In Albania, building new power generation capacities and transmission lines to support its future energy needs and to export is a government priority. According to Renewable Energy and Energy Efficiency Partnership (REEEP) the country has only exploited 35% of the total potential. Total hydropower reserves are estimated at around 3,000 MW. Potential annual generation may reach up to 16.000 GWh.

Facilitation of required investments in the energy sector, diversification of energy sources and supplies and enhancement of energy efficiency are in the focus of such strategy and harmonized with the acquis.

Current incentives for the energy sector include VAT exemption on imported machineries and equipment on all investments over ALL 50 million (EUR 400,000); VAT exemption on cement and iron imported for the construction of HPPs; Approved feed in tariffs for small HPPs (up to 15 MW – to be approved by the Council of Ministers) and obligation of the Albania Power Corporation (KESH) to purchase for 15 years.

TAP project, and the projects related to it, open up new opportunities regarding the economic development of the country and the whole region.

 

Ø  Tourism

The tourism sector in Albania is undeveloped and the government is making concerted efforts to stimulate this sector.

Albania has a stunning coastline that extends down from Montenegro to Greece and also has a diversity of inland mountainous areas for ski-resorts and lake tourism. Albania also has a myriad of Roman, Byzantine, Hellenistic and Ottoman cultural and heritage sites, including the UNESCO World Heritage site of Butrint (in south-west Albania in the straits of Corfu). All of which mean that Albania is a prime destination for exploring by archaeological, independent and organized tour companies and groups.

Ø  Agriculture and food processing

Agriculture is one of the largest and most important sectors of the Albanian economy. The economic activity “agriculture, hunting and forestry” is the largest employer (44 per cent of the workforce) and the second largest economic sector by value added (19 per cent). The sector is one of the most significant sectors in the Albanian economy, contributing annually about 20 percent to the GDP.

The sector is in need of investments and faces tough competition from imported goods. Key challenges are the size of farms, improved cooperation between producers and business sectors, improved marketing of products for export and facilities to store, process, and pack products, development of irrigation and drainage systems and processing technology.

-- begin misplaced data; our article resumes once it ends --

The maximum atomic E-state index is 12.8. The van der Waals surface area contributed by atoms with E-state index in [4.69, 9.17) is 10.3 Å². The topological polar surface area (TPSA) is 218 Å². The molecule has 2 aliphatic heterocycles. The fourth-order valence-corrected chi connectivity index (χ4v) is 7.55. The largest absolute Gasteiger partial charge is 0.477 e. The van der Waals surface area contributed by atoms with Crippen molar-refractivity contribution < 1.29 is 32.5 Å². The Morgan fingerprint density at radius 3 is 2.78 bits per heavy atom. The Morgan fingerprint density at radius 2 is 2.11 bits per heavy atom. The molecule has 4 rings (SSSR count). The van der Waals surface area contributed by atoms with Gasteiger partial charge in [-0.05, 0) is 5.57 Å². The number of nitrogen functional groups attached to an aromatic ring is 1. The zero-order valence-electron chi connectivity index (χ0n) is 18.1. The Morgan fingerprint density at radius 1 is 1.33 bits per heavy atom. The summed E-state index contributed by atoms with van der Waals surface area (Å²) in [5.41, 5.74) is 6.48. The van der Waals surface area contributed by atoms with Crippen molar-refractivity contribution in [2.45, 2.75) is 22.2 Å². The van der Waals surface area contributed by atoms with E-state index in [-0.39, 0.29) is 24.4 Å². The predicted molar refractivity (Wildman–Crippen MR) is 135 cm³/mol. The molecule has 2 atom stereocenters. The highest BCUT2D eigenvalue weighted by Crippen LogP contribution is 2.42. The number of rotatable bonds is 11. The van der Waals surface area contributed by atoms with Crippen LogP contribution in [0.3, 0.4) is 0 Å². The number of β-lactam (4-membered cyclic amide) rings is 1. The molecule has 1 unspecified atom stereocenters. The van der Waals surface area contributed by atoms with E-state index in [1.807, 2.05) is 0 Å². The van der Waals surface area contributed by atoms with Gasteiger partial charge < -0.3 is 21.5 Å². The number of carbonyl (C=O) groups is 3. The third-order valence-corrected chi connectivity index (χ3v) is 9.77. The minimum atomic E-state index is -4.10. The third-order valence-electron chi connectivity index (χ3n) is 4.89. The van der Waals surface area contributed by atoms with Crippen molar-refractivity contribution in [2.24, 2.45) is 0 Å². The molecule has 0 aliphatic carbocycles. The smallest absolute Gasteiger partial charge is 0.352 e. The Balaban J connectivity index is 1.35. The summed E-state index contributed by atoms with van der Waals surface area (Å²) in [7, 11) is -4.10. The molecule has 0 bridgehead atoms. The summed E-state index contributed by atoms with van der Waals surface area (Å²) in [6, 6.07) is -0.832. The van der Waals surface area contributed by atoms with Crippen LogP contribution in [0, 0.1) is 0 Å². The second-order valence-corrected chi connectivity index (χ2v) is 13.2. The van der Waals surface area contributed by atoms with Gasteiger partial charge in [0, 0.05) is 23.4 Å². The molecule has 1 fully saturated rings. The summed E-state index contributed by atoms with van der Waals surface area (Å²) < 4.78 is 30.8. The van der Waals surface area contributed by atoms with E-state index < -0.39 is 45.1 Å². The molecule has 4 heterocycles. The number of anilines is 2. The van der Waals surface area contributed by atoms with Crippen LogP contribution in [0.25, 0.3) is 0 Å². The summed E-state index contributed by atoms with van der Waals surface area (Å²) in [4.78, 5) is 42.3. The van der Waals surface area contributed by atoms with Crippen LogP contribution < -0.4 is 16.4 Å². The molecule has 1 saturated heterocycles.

Fertile soil, mild climate and abundant water supplies, the high potential for export, the well-educated and motivated workers are some of the advantages that Albania offers.

Ø  Mining Sector

Albania is a country with rich mineral resources. Mineral exploration, exploitation and processing constitutes a key component of the Albanian economy, due to a traditional mining industry that has been a solid foundation to the country’s economic sector generating substantial revenues. The minerals mined and treated in the past which still remain in Albania include Chrome, Iron, Copper, Coal, etc. Mining industry in Albania, is privatized and the government is promoting theforeign cooperation in this sector.

 

Ø  ICT

The ICT sector is growing rapidly, making it one of the country’s most dynamic industries. In recent years government measures have been introduced through the Crosscutting Strategy of Information Society that aims to bring Albania up to speed in the digital age.

Government legislation has liberalized the telecoms industry, bringing it into line with the EU regulatory framework for communications, which encourages competition. In 2007, the National Agency for Information Society (NAIS) was set up, aiming at accelerating the development of information society and e-government services. Almost 80% of the basic services at the central government level are currently accessible as e-services at first or second level of sophistication, while more than 50% of G2B services are provided in interactive levels of sophistication.

For further information, please visit the following link:
 

Postal Address

Embasy of Albania
Rua Joaquim Antonio Aguiar, Nr. 64, piso 4-D
Codigo Postal 1070 -153,
LISBOA-PORTUGAL

Tel / Fax

Tel: 00 351 21 38 63 600 / 601 / 602 Fax: 00 351 21 38 78 586

E-MAIL

embassy.lisbon@mfa.gov.al

OPENING TIMES

Monday to Friday
09:00 - 17:00